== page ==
Asymptomatic carriers may fail to control the infection, and clinical signs due to the trypanosome infection may reappear in cases of immune failure or parasite overload (high seasonal pressure by trypanosome vectors). Therefore, a complementary diagnosis is required in addition to seropositivity to support the clinical signs of trypanosome infection (e.g. anaemia, fever, oedema, etc.). Thus, evidence of recent trypanosome circulation in the blood must be obtained, for example by HCT that can easily detect high parasitaemia, by seeking trypanosome antigens (no test available so far), or by examining DNA (e.g. PCR). In addition, the detection of IgM against trypanosome antigens could assist the diagnosis since this immunoglobulin type reflects recent circulation of the parasite in the blood. Unfortunately, only one CATT exists for animal trypanosomes (for T. evansi).

Point-of-care tests (or point-of-care diagnostics) applicable in the field and able to confirm the recent circulation of trypanosomes in the blood are needed for ATAO [98]. Sometimes available via mobile laboratory services, parasitological techniques such as HCT can be applied for parasite detection in the field; if positive, “trypanosome sickness” may be supported by a low packed cell volume (PCV) revealed by the HCT. However, in the case of a negative HCT, a low haematocrit value is inconclusive as it may be due to other conditions. In particular, epizootiological situations (such as in Asia), the CATT for T. evansi can be processed in the field. However, for other Trypanosoma spp., laboratory equipment is required, thus limiting their appeal. A “rapid antibody test” based on recombinant antigens has been commercialised to detect anti-T. vivax and -T. congolense antibodies. The initially high sensitivity and specificity reported [99] are being questioned by several unpublished studies. In highly enzootic areas, an “antigen detection test” or an “early-antibody detection test” (IgM) would be a reliable treatment decision tool, as these could confirm that trypanosomes are present or have recently been circulating in the bloodstream of the suspect animals. Indeed, the presence of trypanosomes would indicate the host’s incomplete immune control of the infection.

When it comes to prevention measures, diagnosis may not be critical since such actions are generally applied to all the animals in a group before or after a particular event, such as the seasonal peak of vector activity or a transhumance period.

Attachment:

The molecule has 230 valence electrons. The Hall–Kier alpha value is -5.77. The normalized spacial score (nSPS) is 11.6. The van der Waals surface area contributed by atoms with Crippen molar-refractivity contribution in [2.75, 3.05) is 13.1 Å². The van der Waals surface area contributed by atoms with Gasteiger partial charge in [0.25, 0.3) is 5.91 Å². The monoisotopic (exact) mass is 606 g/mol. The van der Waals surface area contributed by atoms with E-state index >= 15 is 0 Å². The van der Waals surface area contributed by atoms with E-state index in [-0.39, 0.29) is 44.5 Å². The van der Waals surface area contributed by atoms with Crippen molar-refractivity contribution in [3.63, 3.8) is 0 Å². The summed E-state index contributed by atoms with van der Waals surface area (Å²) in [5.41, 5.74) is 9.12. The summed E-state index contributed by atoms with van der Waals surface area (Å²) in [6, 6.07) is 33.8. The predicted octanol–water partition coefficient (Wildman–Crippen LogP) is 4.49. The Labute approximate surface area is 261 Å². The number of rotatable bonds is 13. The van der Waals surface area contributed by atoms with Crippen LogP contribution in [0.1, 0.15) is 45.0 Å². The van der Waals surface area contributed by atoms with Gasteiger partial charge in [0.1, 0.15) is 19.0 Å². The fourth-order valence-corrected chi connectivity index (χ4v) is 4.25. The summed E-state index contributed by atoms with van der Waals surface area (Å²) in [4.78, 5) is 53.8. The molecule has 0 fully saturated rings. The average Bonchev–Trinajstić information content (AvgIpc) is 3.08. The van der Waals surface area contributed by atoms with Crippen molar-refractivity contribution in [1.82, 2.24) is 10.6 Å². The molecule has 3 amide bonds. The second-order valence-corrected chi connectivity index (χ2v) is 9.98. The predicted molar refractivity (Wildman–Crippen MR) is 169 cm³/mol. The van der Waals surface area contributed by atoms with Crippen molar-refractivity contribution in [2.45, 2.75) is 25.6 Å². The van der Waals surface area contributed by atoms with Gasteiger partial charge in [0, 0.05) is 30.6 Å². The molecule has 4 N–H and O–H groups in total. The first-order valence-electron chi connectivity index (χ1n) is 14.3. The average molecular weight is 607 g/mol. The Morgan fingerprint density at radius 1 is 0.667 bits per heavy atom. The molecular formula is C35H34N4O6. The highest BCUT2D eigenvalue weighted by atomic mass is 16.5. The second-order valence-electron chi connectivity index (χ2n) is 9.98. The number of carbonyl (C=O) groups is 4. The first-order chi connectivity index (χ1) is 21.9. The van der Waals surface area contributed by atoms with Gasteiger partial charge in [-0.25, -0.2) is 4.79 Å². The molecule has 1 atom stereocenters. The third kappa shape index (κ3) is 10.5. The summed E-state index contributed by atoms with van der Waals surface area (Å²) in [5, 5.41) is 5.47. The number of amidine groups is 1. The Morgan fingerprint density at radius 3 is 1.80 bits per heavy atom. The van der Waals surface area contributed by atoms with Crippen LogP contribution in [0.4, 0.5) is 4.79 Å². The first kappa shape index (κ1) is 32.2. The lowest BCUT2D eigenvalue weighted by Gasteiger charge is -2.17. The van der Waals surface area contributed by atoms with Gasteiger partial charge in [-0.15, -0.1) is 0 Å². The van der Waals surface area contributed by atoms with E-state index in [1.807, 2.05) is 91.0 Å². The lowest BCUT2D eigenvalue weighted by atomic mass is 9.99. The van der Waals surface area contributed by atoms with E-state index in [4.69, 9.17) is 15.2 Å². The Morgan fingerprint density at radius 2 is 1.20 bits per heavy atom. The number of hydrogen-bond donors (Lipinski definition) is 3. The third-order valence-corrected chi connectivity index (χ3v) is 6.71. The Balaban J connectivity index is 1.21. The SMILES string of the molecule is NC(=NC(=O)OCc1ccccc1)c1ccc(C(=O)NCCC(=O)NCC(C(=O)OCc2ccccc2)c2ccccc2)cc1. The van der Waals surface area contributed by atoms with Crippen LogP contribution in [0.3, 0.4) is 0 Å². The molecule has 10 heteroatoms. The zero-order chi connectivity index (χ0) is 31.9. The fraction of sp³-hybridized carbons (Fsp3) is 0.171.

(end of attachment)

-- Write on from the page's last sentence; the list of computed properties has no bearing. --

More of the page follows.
Surveys and follow-ups of control campaigns in enzootic areas

In areas where ATAO are enzootic (Africa, Latin America and Asia), epidemiological surveys are generally carried out using both parasitological and serological methods. HCT is the preferred parasitological method for its simplicity, rapidity, and cost. Serological methods such as ELISA are well suited to large-scale, low-cost studies. Whenever possible, PCR methods can be used to increase the sensitivity of active detection and/or provide information on a specific taxon, such as for animal reservoirs of human sleeping sickness in Africa. HCT and ELISA are used in Latin America, along with PCR (including T. cruzi) for testing livestock or dogs.

While parasitological methods are widely used, PCR is restricted because of the cost of consumables and the need for equipment and technical skills. These methods are helpful for detecting active infection, but their sensitivity is limited due to fluctuating blood parasitaemia levels. An antibody detection method appears to be better suited. It should be applicable in a large-scale investigation of the prevalence and when a programme ultimately aiming at elimination, such as the PCP, is put in place. In addition, it should allow a follow-up of the prevalence over time. The antibody ELISA for IgG detection meets this need. Depending on the Trypanosoma species, a set of one to three ELISAs can be used, including an ELISA for T. vivax, one for T. congolense savannah and one for T. evansi or T. brucei brucei, the results being remarkably similar whichever of the two latter antigens is used [17, 100]. When efficient control methods are applied, such serological follow-ups will help to demonstrate a decreasing prevalence.